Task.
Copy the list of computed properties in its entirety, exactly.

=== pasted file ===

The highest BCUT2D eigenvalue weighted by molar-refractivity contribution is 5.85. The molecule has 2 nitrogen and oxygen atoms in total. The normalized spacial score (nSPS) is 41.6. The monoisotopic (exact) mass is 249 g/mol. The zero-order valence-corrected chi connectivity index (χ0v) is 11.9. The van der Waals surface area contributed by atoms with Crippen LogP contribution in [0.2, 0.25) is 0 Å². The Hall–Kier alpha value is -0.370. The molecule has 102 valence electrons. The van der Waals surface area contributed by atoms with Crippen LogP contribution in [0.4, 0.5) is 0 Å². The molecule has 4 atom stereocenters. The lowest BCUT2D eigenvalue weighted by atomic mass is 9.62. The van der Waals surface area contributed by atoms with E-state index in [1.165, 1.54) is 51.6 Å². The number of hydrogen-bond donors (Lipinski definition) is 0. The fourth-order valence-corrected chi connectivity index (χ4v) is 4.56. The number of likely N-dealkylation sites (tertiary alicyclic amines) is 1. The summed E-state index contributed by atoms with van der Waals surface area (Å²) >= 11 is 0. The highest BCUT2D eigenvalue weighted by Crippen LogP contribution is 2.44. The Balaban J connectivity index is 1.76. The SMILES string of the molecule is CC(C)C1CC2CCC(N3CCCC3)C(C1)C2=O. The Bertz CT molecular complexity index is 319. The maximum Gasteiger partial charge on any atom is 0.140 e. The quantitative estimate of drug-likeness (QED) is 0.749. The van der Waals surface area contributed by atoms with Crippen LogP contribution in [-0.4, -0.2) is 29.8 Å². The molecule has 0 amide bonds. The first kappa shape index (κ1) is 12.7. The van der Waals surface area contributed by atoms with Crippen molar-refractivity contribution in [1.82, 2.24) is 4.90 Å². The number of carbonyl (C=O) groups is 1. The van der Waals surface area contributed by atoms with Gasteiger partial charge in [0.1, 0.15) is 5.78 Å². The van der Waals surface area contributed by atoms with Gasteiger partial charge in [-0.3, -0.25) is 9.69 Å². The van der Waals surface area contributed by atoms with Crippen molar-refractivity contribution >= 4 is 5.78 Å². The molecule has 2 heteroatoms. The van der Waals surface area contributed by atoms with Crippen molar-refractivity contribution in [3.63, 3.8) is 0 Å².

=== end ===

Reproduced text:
The highest BCUT2D eigenvalue weighted by molar-refractivity contribution is 5.85. The molecule has 2 nitrogen and oxygen atoms in total. The normalized spacial score (nSPS) is 41.6. The monoisotopic (exact) mass is 249 g/mol. The zero-order valence-corrected chi connectivity index (χ0v) is 11.9. The van der Waals surface area contributed by atoms with Crippen LogP contribution in [0.2, 0.25) is 0 Å². The Hall–Kier alpha value is -0.370. The molecule has 102 valence electrons. The van der Waals surface area contributed by atoms with Crippen LogP contribution in [0.4, 0.5) is 0 Å². The molecule has 4 atom stereocenters. The lowest BCUT2D eigenvalue weighted by atomic mass is 9.62. The van der Waals surface area contributed by atoms with E-state index in [1.165, 1.54) is 51.6 Å². The number of hydrogen-bond donors (Lipinski definition) is 0. The fourth-order valence-corrected chi connectivity index (χ4v) is 4.56. The number of likely N-dealkylation sites (tertiary alicyclic amines) is 1. The summed E-state index contributed by atoms with van der Waals surface area (Å²) >= 11 is 0. The highest BCUT2D eigenvalue weighted by Crippen LogP contribution is 2.44. The Balaban J connectivity index is 1.76. The SMILES string of the molecule is CC(C)C1CC2CCC(N3CCCC3)C(C1)C2=O. The Bertz CT molecular complexity index is 319. The maximum Gasteiger partial charge on any atom is 0.140 e. The quantitative estimate of drug-likeness (QED) is 0.749. The van der Waals surface area contributed by atoms with Crippen LogP contribution in [-0.4, -0.2) is 29.8 Å². The molecule has 0 amide bonds. The first kappa shape index (κ1) is 12.7. The van der Waals surface area contributed by atoms with Crippen molar-refractivity contribution in [1.82, 2.24) is 4.90 Å². The number of carbonyl (C=O) groups is 1. The van der Waals surface area contributed by atoms with Gasteiger partial charge in [0.1, 0.15) is 5.78 Å². The van der Waals surface area contributed by atoms with Gasteiger partial charge in [-0.3, -0.25) is 9.69 Å². The van der Waals surface area contributed by atoms with Crippen molar-refractivity contribution >= 4 is 5.78 Å². The molecule has 2 heteroatoms. The van der Waals surface area contributed by atoms with Crippen molar-refractivity contribution in [3.63, 3.8) is 0 Å².